As in the following:

A common proverb is: “A rolling stone gathers no moss.”

A common proverb is: “A rolling stone gathers no moss”.

A common proverb is: “A rolling stone gathers no moss.”.

If the proverb weren't a full sentence, I would immediately put a single period after the quote, at the very end. But if it is a sentence, which period should be removed so that there is only one period? Two periods look absolutely dorky.

  • 2
  • The logical method would be to have any punctuation about the thing quoted inside the quote, and the punctuation of the sentence doing the quoting outside the quote, so your choice number three. But the contents of rules are not necessarily logical. In American style the correct answer is one and in British it is two. The rest of the world...stake a claim now.
    – Mitch
    Jun 27, 2011 at 17:18
  • And: Where would the citation reference go?
    – kontur
    Dec 8, 2015 at 8:39

4 Answers 4


Like all comprehensive answers about English (or those attempting to be so), this answer begins with, “it depends”.

A quotation that is not a complete statement should never have a period within its quotation marks:

The senator, when asked why he refused to support the measure, said that the language of the bill was “confusing and verbose”.

“Confusing and verbose” is not a complete statement; the quotation is simply attributing these exact words to the senator, while summarizing his complete statement largely through omission.

By contrast, a more complete statement attributed to the senator CAN have the period inside the quotes:

The senator, when asked why he refused to support the measure, said: “The American people deserve to understand the laws their representatives in Congress are writing, and this confusing and verbose bill hinders that effort.”

Now, it is still acceptable to place the period outside the quotation marks in this case. However, if the quotation spans the entire sentence from capital letter to fullstop, and/or continues for multiple sentences and comprises a full paragraph, the quotation should enclose the final period.

  • That is along the lines of what I was thinking. Period inside when a complete sentence, outside when a fragment.
    – Daniel
    Jun 27, 2011 at 15:47
  • 4
    This answer is incorrect as far as American English.
    – Marthaª
    Jun 27, 2011 at 16:14
  • 1
    According to The Mac is Not a Typewriter, "Commas and periods are always placed inside the quotation marks. Always. Really."
    – JPmiaou
    Jun 28, 2011 at 3:26
  • 2
    @JPmiaou: that comment is incorrect for non-American English. Aug 7, 2012 at 17:38
  • 2
    How can we trust this answer when there is no reference given? Jun 3, 2015 at 1:48

In American English, commas and periods are placed inside the quotation marks. Therefore, the following one is how the sentence is written in American English.

A common proverb is, “A rolling stone gathers no moss.”

The period is placed inside the quotation marks even if it’s not part of the quoted phrase, and it is written only once. The period is placed inside the quotation mark even if the part between the quotation marks is not a complete sentence.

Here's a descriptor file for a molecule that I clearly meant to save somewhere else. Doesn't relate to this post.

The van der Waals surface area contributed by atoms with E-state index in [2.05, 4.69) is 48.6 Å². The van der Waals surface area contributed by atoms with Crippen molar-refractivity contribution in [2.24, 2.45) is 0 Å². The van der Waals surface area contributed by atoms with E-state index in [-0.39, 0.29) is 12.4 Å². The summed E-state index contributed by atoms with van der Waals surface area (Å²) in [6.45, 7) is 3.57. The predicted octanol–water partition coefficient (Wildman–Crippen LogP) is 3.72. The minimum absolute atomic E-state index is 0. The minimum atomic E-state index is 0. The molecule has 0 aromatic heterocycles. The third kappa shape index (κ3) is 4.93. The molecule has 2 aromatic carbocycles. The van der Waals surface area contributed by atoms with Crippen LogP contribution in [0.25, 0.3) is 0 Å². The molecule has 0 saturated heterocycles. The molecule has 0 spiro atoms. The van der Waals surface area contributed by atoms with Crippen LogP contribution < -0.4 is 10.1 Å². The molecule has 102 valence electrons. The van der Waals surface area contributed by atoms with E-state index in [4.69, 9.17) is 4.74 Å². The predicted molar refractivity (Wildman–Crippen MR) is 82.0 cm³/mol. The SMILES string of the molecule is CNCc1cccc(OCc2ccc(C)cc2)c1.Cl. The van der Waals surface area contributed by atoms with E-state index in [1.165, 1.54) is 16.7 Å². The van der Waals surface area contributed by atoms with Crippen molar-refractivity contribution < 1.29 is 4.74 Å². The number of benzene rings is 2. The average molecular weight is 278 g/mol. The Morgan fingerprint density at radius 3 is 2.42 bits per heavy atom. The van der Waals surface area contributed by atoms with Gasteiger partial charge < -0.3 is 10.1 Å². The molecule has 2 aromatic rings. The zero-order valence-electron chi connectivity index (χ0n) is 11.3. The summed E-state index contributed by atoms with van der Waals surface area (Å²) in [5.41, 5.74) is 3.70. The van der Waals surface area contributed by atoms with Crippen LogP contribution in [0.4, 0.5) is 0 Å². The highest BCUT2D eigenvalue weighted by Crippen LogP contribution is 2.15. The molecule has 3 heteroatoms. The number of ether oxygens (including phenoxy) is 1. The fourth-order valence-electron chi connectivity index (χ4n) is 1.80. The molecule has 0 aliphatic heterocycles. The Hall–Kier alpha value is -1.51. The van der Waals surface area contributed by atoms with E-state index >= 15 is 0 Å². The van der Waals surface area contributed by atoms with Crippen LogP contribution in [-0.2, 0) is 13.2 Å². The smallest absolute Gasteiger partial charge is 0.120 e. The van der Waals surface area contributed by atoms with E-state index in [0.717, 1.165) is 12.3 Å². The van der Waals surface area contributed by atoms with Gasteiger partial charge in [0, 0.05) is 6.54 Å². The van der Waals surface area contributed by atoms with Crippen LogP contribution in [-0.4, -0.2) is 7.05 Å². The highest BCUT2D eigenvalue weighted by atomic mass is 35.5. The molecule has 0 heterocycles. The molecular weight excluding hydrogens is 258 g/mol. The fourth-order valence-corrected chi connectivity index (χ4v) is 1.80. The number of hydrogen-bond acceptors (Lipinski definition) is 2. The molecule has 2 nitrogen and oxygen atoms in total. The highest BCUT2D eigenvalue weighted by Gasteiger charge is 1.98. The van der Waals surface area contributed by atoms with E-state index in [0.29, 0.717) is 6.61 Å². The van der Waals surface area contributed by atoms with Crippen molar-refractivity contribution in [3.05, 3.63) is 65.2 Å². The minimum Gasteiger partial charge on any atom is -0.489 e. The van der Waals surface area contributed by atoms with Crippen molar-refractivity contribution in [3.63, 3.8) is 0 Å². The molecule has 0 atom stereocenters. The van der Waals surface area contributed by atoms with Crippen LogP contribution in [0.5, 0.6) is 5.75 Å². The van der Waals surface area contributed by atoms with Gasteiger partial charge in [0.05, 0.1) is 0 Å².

The word “punctuation” derives from two ancient roots: “punc,” meaning “a hoodlum,” and “tuation,” meaning “desire to become.”

(The etymology is false; it’s just a funny example taken from Comma sense: a fun-damental guide to punctuation, written by Richard Lederer and John Shore.)

Just to complete the information, these are other examples of punctuation used with quotation marks.

I confessed, “I love punctuation”; then I explained “I also love spelling rules.”

“Punctuation”: Ah, how that word makes my heart thump.

I asked, “Do you think I love punctuation?”

How wonderful that I can finally confess “I love punctuation”!

As far as I know, in British English the sentence is written as follows:

A common proverb is “A rolling stone gathers no moss”.


You're really looking at a corner case of convention and I would suggest:

  • if you're working with an editor that has a strong opinion about this, let them decide;
  • if you're working to a style guide that stipulates what to do in this case, follow that stipulation;
  • otherwise, just do whatever looks clearest and most logical to you.

If you look at what authors tend to do in the usual case, you'll see that they put the stop inside the quotation marks when it's a whole sentence uttered by a particular person (or quoted from a particular text) where that quotation essentially 'stands on its own' as a sentnce, possibly barring tags such as "He said". And many authors wouldn't double up stops (so even if you'd logically expect a double stop, one cancels the other out). But you'll also find style guides (including Fowler, for what it's worth) advocating the doubling of the stop.

So it boils partially down to whether you think a proverb is a "quotation standing on its own". You could argue yourself into knots one way or another. And it boils partially down to which convention/author's precedent you want to follow. You could argue yourself into knots about which convention to choose.

So as I say, I would really just do what you think looks clear and logical unless a "power that be" is really stipulating to you one way or another.


From what I'm used to and believe to be the proper way, this is the correct option:

A common proverb is: "A rolling stone gathers no moss."

Anyone agrees?

  • Even though it would be more correct to put the period at the end in this sentence: {I must be like the "rolling stone".}? Because the quote in here is not a full sentence.
    – Daniel
    Jun 27, 2011 at 14:59
  • as Urbycoz points out, this is only correct for US English. Jun 27, 2011 at 15:04

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